Date of Award

Spring 1-1-2017

Document Type

Thesis

Degree Name

Master of Science (MS)

First Advisor

Rodger Kram

Second Advisor

Thomas LaRocca

Third Advisor

Alena Grabowski

Abstract

Bicycle suspension elements smooth the vibrations generated by irregularities in the road or trail surface. However, it is unknown whether the energy put into the suspension system exacts a metabolic or mechanical cost. Here, I investigated the effects of suspension systems on the energetics and mechanics of riding bicycles on smooth uphill surfaces in both the sitting and standing positions.

Chapter 1: Twelve male cyclists rode at 3.35m/s up a motorized treadmill inclined to 7% grade. All subjects used the same road bike equipped with a steering tube front suspension system. Each subject completed six 5 minute trials separated by 5-minute rest periods, with the suspension system in rigid (locked) and compliant settings. I measured their metabolic rates from oxygen consumption and carbon dioxide production. I also measured their mechanical power outputs. In the sitting position, metabolic power averaged 13.10±0.54 (rigid) and 13.21±0.54 W/kg (compliant). Mechanical power averaged 2.83±0.06 W/kg in both conditions. During standing, metabolic power averaged 14.22±0.73 (rigid) and 14.17±0.81 W/kg (compliant). Mechanical power averaged 2.86±0.03 and 2.87±0.05 W/kg respectively. None of these differences were statistically significant.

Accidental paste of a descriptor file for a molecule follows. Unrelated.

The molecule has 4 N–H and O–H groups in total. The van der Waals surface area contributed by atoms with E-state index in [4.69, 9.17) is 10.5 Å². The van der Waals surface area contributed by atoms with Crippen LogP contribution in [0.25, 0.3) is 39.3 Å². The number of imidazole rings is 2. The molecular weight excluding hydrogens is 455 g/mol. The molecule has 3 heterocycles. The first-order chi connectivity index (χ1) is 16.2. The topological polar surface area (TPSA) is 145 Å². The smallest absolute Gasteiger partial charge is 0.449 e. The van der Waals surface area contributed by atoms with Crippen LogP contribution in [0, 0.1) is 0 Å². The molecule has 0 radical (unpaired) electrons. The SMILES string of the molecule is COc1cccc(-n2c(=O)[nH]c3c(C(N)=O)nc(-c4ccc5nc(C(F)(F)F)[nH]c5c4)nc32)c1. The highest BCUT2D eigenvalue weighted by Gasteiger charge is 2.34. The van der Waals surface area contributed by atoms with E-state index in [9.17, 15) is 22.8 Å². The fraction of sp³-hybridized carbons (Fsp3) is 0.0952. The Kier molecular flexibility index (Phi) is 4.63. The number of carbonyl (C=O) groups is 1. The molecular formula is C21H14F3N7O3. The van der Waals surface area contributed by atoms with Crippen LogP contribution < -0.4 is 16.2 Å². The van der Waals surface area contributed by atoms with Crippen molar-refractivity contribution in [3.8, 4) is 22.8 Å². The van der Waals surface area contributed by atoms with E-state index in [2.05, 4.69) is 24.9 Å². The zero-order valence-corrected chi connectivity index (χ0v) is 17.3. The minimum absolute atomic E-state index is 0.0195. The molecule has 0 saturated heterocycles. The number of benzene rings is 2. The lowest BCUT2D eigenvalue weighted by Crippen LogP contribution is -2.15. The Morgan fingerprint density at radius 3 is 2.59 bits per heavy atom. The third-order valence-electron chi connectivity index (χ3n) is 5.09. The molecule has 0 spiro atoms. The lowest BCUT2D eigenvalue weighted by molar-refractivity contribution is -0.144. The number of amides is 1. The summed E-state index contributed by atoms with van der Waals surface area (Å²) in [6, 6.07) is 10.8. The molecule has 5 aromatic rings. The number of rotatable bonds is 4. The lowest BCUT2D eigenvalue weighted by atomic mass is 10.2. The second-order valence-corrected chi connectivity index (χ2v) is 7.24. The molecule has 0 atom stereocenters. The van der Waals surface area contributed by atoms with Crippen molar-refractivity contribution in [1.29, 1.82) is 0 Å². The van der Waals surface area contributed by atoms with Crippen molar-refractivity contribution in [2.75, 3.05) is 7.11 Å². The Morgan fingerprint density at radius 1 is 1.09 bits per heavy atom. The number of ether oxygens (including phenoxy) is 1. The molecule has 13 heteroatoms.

Chapter 2: Eight male and four female mountain bikers rode at 2.77m/s up a motorized treadmill inclined to 7% grade. Subjects rode a dual-suspension mountain bike. Each subject completed six 5 minute trials separated by 5-minute rest periods, with the suspension set to firm and soft conditions. I measured their metabolic rates from oxygen consumption and carbon dioxide production. I also measured their mechanical power outputs. In the sitting position, metabolic power averaged 11.38±0.48 (firm) and 11.44±0.49 W/kg (soft). Mechanical power averaged 2.54±0.20 W/kg in both conditions. During standing, metabolic power averaged 12.46±0.62 (firm) and 12.63±0.90 W/kg (soft). Mechanical power averaged 2.57±0.21W/kg in both conditions. None of these differences were statistically significant.

In conclusion, suspension systems in both road and mountain bikes had no effect (p>0.10) on the metabolic or mechanical power required for bicycle riding on smooth uphill surfaces in either seated or standing positions.

Included in

Biomechanics Commons

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